Initial AtMT attempts in red yeasts were unsuccessful due to the lack of Pucciniomycotina-specific gene markers and the capability of some species to become spontaneously resistant to the common drugs used in transformation protocols in the Agaricomycotina and Ustilagomycotina yeasts. The first successful AtMT of red yeasts was for Sporobolomyces sp. IAM 13481 [186], whose draft genome sequence and annotation had been released by the Joint Genome Institute (JGI). The strategy employed was based on the use of the endogenous Sporobolomyces sp. IAM 13481 URA5 and URA3 genes as selective markers to restore prototrophy in ura5 or ura3 auxotrophs that were isolated as spontaneous mutants resistant to 5-fluoroorotic acid [186]. However, plasmids developed for Sporobolomyces were not effective for other Pucciniomycotina species, and to fill this gap several binary vectors were generated with other selective markers. These include the URA5 and URA3 genes of Rhodotorula graminis strain WP1, the naturally high G+C content gene encoding nourseothricin acetyltransferase placed under the control of the promoter and terminator of the tubulin-encoding TUB2 gene [187], and a codon-optimized hygromycin phosphotransferase gene alone or fused with a codon-optimized enhanced green fluorescent protein gene, both placed under the control of endogenous promoter of the GPD1 gene. These latter markers were used successfully to transform R. toruloides [188].

The crucial factors for successful transformation of red yeasts were selectable markers that were native copies of genes or including native regulatory elements, appropriate G+C content, or recoding the DNA for optimal expression [187, 188]. Following these key findings, vectors based on other antibiotic-resistance marker genes (bleomycin) and/or other promoters to drive gene expression were also evaluated. These experiments demonstrated multiple stable T-DNA integrations in the genome of R. toruloides [189], and showed that strongest heterologous expression was achieved using the constitutive glucose 6-phosphate isomerase promoter [190]. To date AtMT is effective in transforming all the Pucciniomycotina red yeasts tested, which include species within the genera Sporobolomyces and Rhodotorula, and Cystobasidium slooffiae which belongs to a different class (i.e. Cystobasidiomycetes) [187]. The AtMT tools have yielded new insights into genes required for biological processes in the Pucciniomycotina, as illustrated by the following examples.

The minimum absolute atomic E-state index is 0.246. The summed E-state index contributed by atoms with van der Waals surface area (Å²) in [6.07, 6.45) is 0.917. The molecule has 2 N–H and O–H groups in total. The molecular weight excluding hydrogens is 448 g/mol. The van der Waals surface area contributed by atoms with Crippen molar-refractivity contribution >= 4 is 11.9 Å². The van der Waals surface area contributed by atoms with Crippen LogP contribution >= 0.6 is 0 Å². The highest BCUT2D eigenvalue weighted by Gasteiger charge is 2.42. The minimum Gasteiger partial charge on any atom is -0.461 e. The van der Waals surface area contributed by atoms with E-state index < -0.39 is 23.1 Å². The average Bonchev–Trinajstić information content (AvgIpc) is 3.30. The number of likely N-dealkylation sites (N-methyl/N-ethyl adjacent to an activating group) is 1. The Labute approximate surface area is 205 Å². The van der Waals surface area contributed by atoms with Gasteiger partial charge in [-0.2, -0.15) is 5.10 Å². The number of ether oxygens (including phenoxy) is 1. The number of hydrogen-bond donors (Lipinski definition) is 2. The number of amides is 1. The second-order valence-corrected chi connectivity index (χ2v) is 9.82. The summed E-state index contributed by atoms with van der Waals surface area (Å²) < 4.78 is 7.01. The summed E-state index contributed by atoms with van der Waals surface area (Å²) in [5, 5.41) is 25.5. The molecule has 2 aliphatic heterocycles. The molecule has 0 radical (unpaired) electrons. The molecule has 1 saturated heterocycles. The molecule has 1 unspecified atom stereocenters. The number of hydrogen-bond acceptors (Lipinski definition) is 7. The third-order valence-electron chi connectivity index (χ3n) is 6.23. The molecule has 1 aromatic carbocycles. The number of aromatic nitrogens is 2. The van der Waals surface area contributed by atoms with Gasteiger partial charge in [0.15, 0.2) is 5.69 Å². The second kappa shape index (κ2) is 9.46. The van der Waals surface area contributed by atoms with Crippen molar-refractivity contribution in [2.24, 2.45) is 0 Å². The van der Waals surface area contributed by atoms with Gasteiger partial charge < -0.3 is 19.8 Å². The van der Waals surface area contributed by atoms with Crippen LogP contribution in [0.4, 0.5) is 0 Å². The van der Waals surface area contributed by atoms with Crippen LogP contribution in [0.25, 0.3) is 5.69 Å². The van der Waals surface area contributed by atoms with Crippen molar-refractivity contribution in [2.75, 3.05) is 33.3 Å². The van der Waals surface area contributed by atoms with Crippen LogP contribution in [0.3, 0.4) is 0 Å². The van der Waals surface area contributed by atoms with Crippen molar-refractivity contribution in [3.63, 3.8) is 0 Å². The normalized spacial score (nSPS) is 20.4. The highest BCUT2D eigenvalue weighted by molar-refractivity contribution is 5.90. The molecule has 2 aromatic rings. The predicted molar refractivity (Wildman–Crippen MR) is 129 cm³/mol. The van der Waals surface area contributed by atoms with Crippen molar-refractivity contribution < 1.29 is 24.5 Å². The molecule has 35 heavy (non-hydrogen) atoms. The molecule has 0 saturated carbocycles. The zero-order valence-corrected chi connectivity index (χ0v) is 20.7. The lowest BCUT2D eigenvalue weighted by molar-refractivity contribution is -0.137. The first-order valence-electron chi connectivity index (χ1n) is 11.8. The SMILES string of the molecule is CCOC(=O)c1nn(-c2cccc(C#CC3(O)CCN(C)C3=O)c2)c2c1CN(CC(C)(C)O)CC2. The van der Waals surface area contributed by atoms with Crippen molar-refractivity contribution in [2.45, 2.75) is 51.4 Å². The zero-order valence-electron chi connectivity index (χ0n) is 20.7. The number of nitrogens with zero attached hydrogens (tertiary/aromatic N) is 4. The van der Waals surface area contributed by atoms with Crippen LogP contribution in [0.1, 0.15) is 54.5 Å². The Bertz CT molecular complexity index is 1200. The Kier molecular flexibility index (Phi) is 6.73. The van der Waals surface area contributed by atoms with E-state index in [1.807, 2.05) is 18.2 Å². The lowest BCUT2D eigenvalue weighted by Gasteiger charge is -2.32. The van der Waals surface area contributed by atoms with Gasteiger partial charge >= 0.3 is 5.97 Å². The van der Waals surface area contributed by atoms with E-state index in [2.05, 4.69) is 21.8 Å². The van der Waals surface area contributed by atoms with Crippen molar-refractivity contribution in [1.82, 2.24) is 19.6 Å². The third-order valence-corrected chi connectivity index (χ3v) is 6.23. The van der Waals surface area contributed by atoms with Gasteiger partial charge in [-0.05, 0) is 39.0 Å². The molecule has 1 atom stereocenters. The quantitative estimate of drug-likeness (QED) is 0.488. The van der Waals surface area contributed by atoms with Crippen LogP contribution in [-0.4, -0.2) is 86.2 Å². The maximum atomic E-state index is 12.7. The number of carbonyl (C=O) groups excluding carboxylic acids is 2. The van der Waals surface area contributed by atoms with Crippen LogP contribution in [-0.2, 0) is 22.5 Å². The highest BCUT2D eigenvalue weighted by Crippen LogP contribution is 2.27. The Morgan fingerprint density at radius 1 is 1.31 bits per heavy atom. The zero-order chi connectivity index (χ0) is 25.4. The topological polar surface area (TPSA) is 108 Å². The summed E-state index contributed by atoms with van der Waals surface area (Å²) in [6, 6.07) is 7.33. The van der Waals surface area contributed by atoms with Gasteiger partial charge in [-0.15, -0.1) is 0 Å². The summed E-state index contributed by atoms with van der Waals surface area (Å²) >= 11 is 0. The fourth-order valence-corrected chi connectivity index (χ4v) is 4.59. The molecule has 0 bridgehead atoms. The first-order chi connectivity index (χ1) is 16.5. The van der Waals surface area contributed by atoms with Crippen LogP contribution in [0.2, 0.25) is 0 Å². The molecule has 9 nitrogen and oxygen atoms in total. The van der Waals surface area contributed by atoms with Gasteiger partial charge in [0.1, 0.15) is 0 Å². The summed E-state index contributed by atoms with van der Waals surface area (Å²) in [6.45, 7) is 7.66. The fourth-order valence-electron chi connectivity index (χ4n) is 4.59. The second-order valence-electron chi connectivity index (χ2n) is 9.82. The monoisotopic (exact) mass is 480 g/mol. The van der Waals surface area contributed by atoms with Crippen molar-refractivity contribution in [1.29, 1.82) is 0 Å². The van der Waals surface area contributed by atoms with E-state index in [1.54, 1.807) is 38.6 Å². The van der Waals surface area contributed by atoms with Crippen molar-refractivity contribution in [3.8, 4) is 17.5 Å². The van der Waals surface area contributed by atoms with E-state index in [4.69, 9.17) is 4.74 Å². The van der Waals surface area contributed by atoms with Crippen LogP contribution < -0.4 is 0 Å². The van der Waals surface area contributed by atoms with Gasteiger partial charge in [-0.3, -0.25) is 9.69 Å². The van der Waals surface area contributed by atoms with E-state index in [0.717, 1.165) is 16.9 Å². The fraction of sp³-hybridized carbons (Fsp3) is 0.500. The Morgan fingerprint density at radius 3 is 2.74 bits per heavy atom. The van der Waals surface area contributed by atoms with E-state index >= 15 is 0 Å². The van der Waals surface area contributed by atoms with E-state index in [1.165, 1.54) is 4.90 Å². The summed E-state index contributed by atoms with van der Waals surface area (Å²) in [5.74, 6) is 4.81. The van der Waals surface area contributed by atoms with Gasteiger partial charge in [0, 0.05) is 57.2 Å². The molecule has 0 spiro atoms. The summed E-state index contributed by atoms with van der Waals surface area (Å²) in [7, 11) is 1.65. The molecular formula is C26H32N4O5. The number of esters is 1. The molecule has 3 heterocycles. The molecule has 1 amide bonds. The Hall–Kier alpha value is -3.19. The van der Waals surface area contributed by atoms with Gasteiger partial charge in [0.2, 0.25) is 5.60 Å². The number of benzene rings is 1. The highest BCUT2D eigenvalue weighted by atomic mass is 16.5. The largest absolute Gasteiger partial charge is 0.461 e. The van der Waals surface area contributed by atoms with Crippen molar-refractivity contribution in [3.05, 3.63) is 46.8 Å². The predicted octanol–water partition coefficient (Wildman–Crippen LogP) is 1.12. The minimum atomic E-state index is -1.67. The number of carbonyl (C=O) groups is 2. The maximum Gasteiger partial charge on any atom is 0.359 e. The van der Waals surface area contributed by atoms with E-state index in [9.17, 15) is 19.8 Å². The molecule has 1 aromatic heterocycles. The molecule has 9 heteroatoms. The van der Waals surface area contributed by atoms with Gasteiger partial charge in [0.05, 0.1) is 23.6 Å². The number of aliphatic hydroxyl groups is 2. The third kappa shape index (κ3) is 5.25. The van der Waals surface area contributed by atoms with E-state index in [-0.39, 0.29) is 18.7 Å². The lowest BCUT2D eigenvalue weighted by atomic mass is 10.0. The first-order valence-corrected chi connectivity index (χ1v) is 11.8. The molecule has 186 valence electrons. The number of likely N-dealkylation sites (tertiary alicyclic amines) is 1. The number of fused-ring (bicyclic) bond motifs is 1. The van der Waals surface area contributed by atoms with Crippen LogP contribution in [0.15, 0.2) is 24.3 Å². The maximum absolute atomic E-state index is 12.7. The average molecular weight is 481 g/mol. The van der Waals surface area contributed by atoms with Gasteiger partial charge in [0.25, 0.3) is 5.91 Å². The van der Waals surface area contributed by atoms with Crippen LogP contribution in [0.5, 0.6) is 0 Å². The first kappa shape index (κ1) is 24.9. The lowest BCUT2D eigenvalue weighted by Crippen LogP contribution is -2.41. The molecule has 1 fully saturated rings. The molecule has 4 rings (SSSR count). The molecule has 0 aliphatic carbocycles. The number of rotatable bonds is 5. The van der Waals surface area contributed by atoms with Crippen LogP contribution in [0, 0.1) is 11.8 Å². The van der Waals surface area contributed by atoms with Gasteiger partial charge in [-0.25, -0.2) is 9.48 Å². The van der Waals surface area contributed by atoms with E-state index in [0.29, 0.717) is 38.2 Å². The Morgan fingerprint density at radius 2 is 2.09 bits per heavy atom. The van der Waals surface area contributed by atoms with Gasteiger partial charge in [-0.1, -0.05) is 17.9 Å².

A T-DNA forward genetic screen was developed with the aim to elucidate the genetic mechanisms behind the ability of red yeasts to resist and degrade the mycotoxin patulin, using Sporobolomyces sp. IAM 13481 as a model [191]. Although mutants defective in patulin degradation were not identified (chemical analysis subsequently revealed two independent pathways for degradation in this strain), genes involved in resistance to diverse stresses were identified. The putative functions of the mutated genes as well as the mutant phenotypes correlated with the cytotoxic effects of patulin, allowing the formulation of a hypothesis, which was then substantiated by transcriptomic analyses [192], that Sporobolomyces sp. IAM 13481 activates stress responsive genes to overcome the initial insult caused by the mycotoxin.

In another study, AtMT insertional mutants of Sporobolomyces sp. IAM 13481 were used to investigate the molecular basis of the intriguing mechanism of ballistospore formation and dispersal that is unique to basidiomycete fungi. This property can be evaluated in the laboratory by the production of a mirror image of a culture from one Petri dish onto an uninoculated second dish [193]. The screen of more than 5000 transformants led to identification of 18 mirror mutants unable to shoot spores to produce the mirror image. One mutant bearing a T-DNA insertion in gene PHS1, which encodes 3-hydroxyacyl-CoA dehydratase required for the third step in very long chain fatty acid (VLCFA) biosynthesis, was further subjected to molecular, phenotypic and biochemical characterizations that unequivocally confirmed the involvement of Phs1 and VLCFAs in basidiomycete dispersal through a delay in ballistospore formation. Strikingly, PHS1 is an essential gene in other fungi, and its identification in a Sporobolomyces sp. mutant was fortuitous as the T-DNA inserted within the last intron of the gene and past the essential amino acid residues required for function, which resulted in the production of an altered transcript yet still viable phenotype [193].